Summer Lunch in the Country
Darrington, Snohomish County, Washington
I always say the only thing more fun than cooking for company is to be invited! An exciting invitation came to me recently from an old friend I seldom see as our wine club was discontinued. A great wine taster, wine maker and instigator of many wine and food events, he also cooks with the able assistance of a beautiful wife.
The menu was oh so seasonal, local and challenging in length and depth. The tiny lamb bites were excellent. I may make a platter of them for a party. Cheese is always good but the toppings were special. We ate the first two courses standing on the deck admiring the views.
I helped get the wine tasting going while the hosts were busy in the kitchen. Four bottles chosen by me as good beginnings on a warm summer day included a vino verde, Bordeaux rose, a Chablis and a house made semillion. The vino verde was new to some and appreciated by all. I particularly enjoyed the Chablis and rose.
The next course was served seated at our table with a view and a house made riesling was added to the lineup to support a delicate and moist black cod served with a crisp (raw) squash in vinaigrette. Yes! The resiling was a good match with the sake kasu (leftover lees from sake production) marinade. Many recipes for this Japanese treatment (kasuzuke) can be found online or some places such as Uwajimaya here in Seattle sell the fish already in marinade.
When we arrived the kitchen was busy with projects and preparations. Looking for a wine opener a visual that caught my eye almost made me cry. That pasta had been made for me! I carefully opened the drawer and did not disturb a single strand of the drying Linguini.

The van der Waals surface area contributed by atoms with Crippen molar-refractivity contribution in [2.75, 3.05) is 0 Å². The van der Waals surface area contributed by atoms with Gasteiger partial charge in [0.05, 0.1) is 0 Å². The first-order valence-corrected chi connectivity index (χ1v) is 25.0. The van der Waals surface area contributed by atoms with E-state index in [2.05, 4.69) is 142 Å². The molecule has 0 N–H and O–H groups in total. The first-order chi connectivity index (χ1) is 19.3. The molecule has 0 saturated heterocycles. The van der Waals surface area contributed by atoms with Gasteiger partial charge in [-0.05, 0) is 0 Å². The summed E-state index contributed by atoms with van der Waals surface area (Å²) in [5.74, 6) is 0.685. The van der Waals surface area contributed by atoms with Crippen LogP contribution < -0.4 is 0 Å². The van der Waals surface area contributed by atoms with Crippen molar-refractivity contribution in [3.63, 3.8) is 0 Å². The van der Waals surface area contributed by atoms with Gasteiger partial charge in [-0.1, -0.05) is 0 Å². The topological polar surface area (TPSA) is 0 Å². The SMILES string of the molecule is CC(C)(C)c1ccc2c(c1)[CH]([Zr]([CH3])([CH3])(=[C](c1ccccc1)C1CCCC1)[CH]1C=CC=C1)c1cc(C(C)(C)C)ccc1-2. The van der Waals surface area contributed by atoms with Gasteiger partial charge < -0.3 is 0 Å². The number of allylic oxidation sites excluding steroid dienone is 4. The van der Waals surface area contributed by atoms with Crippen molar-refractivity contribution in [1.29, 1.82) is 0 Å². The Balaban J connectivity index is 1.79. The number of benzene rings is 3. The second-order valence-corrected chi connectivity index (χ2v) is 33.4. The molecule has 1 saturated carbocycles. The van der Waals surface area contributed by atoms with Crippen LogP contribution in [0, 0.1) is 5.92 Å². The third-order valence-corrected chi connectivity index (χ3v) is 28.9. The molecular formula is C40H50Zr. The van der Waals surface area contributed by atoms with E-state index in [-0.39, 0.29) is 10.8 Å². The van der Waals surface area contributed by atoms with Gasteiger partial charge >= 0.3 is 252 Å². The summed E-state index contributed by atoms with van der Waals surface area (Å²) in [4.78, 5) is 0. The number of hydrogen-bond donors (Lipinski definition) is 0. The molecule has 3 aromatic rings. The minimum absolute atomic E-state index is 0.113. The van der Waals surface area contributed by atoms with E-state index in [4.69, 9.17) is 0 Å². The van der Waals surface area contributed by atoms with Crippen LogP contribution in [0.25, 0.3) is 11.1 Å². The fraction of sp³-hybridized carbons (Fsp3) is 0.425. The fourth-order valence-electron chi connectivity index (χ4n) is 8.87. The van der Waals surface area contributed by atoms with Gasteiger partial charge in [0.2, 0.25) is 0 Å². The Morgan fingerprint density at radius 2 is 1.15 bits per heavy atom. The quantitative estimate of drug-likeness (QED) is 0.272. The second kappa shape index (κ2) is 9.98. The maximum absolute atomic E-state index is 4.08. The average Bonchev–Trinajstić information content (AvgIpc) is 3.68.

What befits hand made pasta? Chanterelle mushrooms from the back yard--or forest--in this case. We heard the tale of all the tall logs that had to be climbed over and under to find these treasures.
A refreshing salad with many textures followed the linguini and was highlighted with an intense balsamic vinegar sprinkled from a bottle. I thought it was a reduction. It was not. If I ran into this vinegar I would buy it with the idea of sprinkling it sparingly.
Just when you think you might be satiated, you're not, because everything tastes so good you want more. This is the tricky part of presenting tasting menus. Too often the palate and the appetite hit a wall before the chef has completed the list. Not so with this well thought out menu. The portion size was good and the time in between courses was convivial and allowed more wine tasting. We elected a best value and worst value bottles but space doesn't allow naming all the names of those wines not shown.
The Big Easy Smoker had been working on the rabbit while we ate other things. I'd never seen this type of three in one cooker before. It looked sturdy and powerful with a large stainless steel racking system that was easy to carry around, insert and remove.
The next course was my responsibility and an appropriate amount of time had been spent thinking about it. I had finally decided on a David Lebovitz recipe for summer fruit galette because his recipes will never embarrass you. The galette crust edge is rolled over by hand so nothing precise with fluting is required. David prefers an almond paste smeared on the bottom of the crust to keep it crispy even if the fruit is juicy. We've been eating Rainier cherries by the pound lately and I thought they would make the perfect local statement for this special event. The day before the party I learned the season was OVER in every store I called. I paused for one moment to curse my planning but quickly regained my composure. We have blueberries in this state and everybody loves them! I wouldn't need to change my wine selection either.
It was a glorious summer day in the country with old friends and we needed five hours to get caught up. We all felt the rosy glow of affection from our hosts who cared enough to create this amazing experience for us. It makes you feel special, generous and eager to host them next year. I am already working on my menu.